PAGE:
But I think the problem – which is basically responsible for the birth of existentialism – of connecting value truths to fact truths is still there. Lewis comments a little on this distinction – being again ahead of his time, as at the point existentialism by Mr. Satre had not yet become academically popular – in some of his essays, which I could go back and look at my notes on if you are interested. The main problem is – how are is statements connected to ought statements?

  14. Nehamas answers the objection Lewis raise (though he was not the first. It had been raised by Nietzsche himself and refuted for one thing) of Nietzsche’s philosophy – mainly that Nietzsche’s philospphy itself is self-refuting – in his masterpiece “Nietzsche: Life as Literature.”

    First let me state Nietzsche position correctly at least around the time when he wrote “The Birth of Tragedy”: “there are some ultimate facts, some noninterpretive truths, concernig the real nature of the world. But he denied that these facts could ever be correctly stated through reason, language, and science” (Nehemas, 42). First notice that although he accepts that there may be some “Truths” out there in and of the world, he coaxes it with a may. The reason being that none of these truths have been put into a universal language.

    “The world is round.” A simple statement of fact like that even falls on its own head. “Round compared to what?” And if you keep at this you will realize that the language itself is vague and unscientific. More on this: “to engage in any activity, and in particular in any inquiry, we must inevitably be selective. We must bring some things into the foreground and distance others into the background… If we are ever to begin a practice or an inquiry we must, and must want to, leave unasked indefinately many questions about the world.” Nehemas and in turn Nietzsche are rendering the very ideaof objective truth meaningless. “We do not and cannot, begin (or end) with “all the data.” This is an incoherent desire and an impossible goal. “To grasp everything” would be to do away with all perspective relations, it would mean to grasp nothing, to misapprehend the nature of knowledge” (49).

    And now to answer the supposed “Lewis question.” But first off all let me make something else clear. Interpretation and possible falsehood are not the same are “mere” interpretation and “actual” falsehood. What I mean is that just because something is an interpretation does not make it something less. And just because something could possibly be false does not make it false.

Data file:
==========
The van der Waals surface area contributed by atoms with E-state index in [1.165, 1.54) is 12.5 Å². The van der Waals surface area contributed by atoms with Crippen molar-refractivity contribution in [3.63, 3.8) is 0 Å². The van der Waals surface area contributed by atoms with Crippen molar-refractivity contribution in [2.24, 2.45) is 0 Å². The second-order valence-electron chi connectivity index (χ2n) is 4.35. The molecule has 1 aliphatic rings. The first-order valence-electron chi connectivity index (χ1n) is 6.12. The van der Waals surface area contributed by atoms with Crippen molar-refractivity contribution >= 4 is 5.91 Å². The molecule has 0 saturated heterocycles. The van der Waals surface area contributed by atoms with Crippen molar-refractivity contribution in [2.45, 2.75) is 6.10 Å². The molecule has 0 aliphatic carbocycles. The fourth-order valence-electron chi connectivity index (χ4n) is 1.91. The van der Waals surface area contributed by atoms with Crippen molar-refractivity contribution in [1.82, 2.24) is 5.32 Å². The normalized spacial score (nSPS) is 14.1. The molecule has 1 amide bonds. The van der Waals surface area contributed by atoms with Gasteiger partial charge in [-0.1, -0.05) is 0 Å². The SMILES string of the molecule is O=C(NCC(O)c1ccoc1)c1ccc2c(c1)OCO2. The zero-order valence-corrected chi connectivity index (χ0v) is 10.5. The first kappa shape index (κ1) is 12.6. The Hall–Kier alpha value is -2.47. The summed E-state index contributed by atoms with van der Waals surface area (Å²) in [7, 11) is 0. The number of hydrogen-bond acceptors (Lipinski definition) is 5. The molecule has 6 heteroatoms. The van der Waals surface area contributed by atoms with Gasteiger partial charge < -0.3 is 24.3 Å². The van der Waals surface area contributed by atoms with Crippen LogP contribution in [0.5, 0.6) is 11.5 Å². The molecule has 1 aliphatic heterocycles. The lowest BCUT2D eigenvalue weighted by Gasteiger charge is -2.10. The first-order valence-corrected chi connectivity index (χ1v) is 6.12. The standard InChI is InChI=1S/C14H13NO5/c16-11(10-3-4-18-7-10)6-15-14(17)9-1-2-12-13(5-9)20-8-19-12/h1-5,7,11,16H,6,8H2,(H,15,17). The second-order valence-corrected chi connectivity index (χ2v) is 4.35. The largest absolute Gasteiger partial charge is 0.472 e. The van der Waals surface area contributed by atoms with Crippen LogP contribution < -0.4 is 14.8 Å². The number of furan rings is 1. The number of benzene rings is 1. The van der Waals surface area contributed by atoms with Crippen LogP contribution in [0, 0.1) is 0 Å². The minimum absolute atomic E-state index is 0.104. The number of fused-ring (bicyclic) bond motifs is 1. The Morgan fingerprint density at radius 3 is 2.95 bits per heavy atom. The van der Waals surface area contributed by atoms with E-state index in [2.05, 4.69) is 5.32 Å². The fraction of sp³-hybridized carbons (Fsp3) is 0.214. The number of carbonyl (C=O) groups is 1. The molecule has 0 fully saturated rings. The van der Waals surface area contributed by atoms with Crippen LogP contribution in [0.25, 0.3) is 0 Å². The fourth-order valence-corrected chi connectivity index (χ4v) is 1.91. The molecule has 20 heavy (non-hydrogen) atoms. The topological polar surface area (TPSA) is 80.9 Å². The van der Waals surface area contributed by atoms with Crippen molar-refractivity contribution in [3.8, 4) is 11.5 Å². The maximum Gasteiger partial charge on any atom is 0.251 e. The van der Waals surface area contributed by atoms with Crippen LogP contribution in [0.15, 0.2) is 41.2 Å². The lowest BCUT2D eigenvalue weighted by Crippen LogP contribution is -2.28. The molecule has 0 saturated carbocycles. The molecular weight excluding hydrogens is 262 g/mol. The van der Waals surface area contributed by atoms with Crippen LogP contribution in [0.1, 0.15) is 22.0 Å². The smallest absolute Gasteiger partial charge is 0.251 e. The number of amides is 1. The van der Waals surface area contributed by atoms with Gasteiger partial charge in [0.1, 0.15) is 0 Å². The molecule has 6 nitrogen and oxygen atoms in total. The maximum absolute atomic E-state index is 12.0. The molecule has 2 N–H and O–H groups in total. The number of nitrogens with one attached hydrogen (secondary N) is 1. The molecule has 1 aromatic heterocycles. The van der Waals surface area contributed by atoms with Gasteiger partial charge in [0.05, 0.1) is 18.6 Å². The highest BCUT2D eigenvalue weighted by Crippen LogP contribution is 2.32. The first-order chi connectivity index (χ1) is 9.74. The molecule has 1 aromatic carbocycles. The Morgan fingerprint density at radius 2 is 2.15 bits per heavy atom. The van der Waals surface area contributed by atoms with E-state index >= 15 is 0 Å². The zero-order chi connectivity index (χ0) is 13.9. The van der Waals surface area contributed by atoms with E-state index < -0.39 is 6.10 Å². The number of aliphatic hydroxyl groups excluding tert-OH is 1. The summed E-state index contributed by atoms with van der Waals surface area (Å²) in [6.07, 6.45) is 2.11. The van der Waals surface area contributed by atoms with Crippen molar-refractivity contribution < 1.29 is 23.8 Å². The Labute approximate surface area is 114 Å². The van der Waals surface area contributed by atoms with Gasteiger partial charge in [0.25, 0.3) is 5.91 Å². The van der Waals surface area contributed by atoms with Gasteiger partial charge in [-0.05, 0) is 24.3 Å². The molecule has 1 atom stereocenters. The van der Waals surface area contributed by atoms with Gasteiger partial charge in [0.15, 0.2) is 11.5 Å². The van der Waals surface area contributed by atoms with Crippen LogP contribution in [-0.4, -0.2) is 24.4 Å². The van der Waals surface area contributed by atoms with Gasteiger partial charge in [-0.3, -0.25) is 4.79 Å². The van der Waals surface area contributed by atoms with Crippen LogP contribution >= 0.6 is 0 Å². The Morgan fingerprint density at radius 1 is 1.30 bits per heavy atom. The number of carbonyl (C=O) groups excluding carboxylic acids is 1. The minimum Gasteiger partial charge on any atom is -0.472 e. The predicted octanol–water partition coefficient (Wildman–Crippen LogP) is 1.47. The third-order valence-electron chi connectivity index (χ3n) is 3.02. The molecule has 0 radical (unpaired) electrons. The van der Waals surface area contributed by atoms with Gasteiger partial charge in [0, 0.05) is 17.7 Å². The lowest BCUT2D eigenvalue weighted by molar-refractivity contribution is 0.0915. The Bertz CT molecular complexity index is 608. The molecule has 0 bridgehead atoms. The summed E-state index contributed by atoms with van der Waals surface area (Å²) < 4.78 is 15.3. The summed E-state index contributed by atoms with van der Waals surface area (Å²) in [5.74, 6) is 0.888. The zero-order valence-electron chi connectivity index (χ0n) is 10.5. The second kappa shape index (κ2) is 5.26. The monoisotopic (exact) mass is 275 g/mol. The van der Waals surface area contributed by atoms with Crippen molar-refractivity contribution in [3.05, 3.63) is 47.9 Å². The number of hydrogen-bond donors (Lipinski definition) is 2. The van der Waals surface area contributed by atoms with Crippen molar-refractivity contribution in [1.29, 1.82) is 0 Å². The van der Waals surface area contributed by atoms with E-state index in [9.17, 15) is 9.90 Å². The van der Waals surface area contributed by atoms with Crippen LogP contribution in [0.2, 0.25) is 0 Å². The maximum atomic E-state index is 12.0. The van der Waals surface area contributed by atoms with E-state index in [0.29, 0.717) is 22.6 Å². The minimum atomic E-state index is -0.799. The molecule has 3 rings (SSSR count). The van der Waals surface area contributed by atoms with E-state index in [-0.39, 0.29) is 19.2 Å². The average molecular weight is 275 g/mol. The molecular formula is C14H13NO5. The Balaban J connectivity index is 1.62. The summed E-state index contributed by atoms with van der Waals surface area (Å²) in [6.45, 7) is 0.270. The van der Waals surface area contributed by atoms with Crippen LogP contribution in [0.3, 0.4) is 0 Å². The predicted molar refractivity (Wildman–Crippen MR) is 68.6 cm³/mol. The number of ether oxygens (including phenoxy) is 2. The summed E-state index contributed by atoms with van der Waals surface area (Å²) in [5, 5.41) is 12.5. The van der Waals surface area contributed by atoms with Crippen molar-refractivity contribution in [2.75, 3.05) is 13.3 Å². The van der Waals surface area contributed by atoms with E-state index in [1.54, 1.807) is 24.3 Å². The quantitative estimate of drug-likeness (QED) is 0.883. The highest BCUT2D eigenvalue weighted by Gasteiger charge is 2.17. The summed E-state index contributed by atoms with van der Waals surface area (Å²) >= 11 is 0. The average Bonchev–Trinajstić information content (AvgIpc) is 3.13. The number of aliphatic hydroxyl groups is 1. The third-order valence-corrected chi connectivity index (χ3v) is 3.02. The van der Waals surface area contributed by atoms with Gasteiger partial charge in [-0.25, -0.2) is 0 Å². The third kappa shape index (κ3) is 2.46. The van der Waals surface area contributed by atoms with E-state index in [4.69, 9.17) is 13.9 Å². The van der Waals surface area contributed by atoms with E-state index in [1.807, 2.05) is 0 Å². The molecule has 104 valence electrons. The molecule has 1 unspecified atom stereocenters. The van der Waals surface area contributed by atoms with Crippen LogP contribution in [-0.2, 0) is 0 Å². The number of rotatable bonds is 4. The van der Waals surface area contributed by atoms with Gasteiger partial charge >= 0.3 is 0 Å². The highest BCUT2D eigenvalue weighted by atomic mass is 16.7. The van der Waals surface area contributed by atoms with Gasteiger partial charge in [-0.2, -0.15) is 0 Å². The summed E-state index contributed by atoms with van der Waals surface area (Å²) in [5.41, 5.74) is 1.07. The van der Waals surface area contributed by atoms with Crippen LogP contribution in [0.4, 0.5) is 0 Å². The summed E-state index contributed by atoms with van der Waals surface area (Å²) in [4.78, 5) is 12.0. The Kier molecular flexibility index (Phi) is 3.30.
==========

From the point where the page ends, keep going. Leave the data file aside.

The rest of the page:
All of you except Santita seem to get this point. This brings us to our main point. Perspectivism is not “merely” an interpretation. And although it could possibly be false I would argue it isn’t.

    I’m not going to rattle off the hundred of arguments Nehemas, Rorty and Nietzsche make for this. And yes, Lewis might be right, but he’s not necessarily right and Nietzsche’s view is not necessarily wrong. It just might be. And this isn’t a big deal. It’s not really a great objection to it as you make it out to be.

  15. Chris says:

    I’m not sure I understand what you’re saying Bahram, but the fact remains that if you are holding any sort of Nietzschean “interpretation of facts”, you have no ground in which to have any argument at all. Even claims to logic and reason are, by the very philosophy’s admission, subject to interpretation.

    Also, just because there is confusion about interpretation does not therefore mean there are no facts. There wouldn’t even be any confusion unless there *were* facts in the first place to be confused about. So the fact that language is sometimes a barrier for understanding one another does not in any way diminish things being true.

    And as far as needing a “universal language” to make things be universally true… who cannot understand the concept of round? And, since it is not a quantitative term, it does not need to be compared to be apprehended. It is definitional. The world is a sphere (I would not really call it “round”, but that’s beside the point). A sphere is a certain shape. You don’t have to have squares and triangles in order to compare it to to see that a sphere is a sphere. All you need to know is, what constitutes a sphere.

    I’m not quite sure what you’re espousing, but I just want to make the point that Neitzchean philosophy breaks down the moment it says anything other than “There are no facts, only interpretations.” Indeed, if that is so, that philosophy is itself subject to rejection, purely on the grounds that it claims every road to truth cannot – not may not, but cannot (these are very different claims) – bring you one inch closer to the real thing.

    If we truly cannot know anything, then we cannot even know that we do not have the ability to know. The skepticism Neitzsche espouses actually renders the thinker completely. He becomes unable to say, literally, anything meaningful. Perhaps this is why Neitzsche went mad. Luckily for most people, though they espouse some sort of relativism, they do not really hold to it like they should if they thought it all the way through.